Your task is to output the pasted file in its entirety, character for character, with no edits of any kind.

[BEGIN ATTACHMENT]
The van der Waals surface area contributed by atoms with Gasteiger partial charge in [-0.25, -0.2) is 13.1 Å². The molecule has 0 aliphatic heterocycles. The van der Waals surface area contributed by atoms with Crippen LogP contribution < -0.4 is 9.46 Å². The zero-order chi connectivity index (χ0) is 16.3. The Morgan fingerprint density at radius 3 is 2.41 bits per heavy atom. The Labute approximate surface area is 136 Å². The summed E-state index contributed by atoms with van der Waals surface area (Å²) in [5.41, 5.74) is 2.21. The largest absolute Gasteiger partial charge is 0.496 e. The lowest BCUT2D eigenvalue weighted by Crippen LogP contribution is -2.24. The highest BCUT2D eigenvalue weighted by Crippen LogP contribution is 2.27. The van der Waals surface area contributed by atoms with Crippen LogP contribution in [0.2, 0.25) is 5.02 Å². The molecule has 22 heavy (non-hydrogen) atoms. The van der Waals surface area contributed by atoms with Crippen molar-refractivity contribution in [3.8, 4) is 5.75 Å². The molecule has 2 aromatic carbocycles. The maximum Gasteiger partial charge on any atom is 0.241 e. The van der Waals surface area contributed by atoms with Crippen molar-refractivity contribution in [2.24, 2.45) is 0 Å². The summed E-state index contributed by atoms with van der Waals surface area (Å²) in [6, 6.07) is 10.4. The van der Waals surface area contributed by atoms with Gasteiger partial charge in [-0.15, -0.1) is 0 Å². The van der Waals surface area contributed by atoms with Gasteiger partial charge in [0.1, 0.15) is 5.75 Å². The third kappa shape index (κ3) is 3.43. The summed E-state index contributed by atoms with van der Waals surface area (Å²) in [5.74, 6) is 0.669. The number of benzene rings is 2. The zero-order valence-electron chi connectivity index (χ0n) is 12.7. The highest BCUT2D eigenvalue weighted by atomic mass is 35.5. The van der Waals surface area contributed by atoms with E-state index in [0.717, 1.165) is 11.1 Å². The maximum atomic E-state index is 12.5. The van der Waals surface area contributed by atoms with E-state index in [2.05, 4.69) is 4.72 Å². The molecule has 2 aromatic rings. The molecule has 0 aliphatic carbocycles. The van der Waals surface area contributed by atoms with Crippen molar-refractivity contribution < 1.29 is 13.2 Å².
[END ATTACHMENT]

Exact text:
The van der Waals surface area contributed by atoms with Gasteiger partial charge in [-0.25, -0.2) is 13.1 Å². The molecule has 0 aliphatic heterocycles. The van der Waals surface area contributed by atoms with Crippen LogP contribution < -0.4 is 9.46 Å². The zero-order chi connectivity index (χ0) is 16.3. The Morgan fingerprint density at radius 3 is 2.41 bits per heavy atom. The Labute approximate surface area is 136 Å². The summed E-state index contributed by atoms with van der Waals surface area (Å²) in [5.41, 5.74) is 2.21. The largest absolute Gasteiger partial charge is 0.496 e. The lowest BCUT2D eigenvalue weighted by Crippen LogP contribution is -2.24. The highest BCUT2D eigenvalue weighted by Crippen LogP contribution is 2.27. The van der Waals surface area contributed by atoms with Crippen LogP contribution in [0.2, 0.25) is 5.02 Å². The molecule has 22 heavy (non-hydrogen) atoms. The van der Waals surface area contributed by atoms with Crippen molar-refractivity contribution in [3.8, 4) is 5.75 Å². The molecule has 2 aromatic carbocycles. The maximum Gasteiger partial charge on any atom is 0.241 e. The van der Waals surface area contributed by atoms with Crippen molar-refractivity contribution in [2.24, 2.45) is 0 Å². The summed E-state index contributed by atoms with van der Waals surface area (Å²) in [6, 6.07) is 10.4. The van der Waals surface area contributed by atoms with Gasteiger partial charge in [-0.15, -0.1) is 0 Å². The van der Waals surface area contributed by atoms with Gasteiger partial charge in [0.1, 0.15) is 5.75 Å². The third kappa shape index (κ3) is 3.43. The summed E-state index contributed by atoms with van der Waals surface area (Å²) in [5.74, 6) is 0.669. The number of benzene rings is 2. The zero-order valence-electron chi connectivity index (χ0n) is 12.7. The highest BCUT2D eigenvalue weighted by atomic mass is 35.5. The van der Waals surface area contributed by atoms with E-state index in [0.717, 1.165) is 11.1 Å². The maximum atomic E-state index is 12.5. The van der Waals surface area contributed by atoms with E-state index in [2.05, 4.69) is 4.72 Å². The molecule has 2 aromatic rings. The molecule has 0 aliphatic carbocycles. The van der Waals surface area contributed by atoms with Crippen molar-refractivity contribution < 1.29 is 13.2 Å².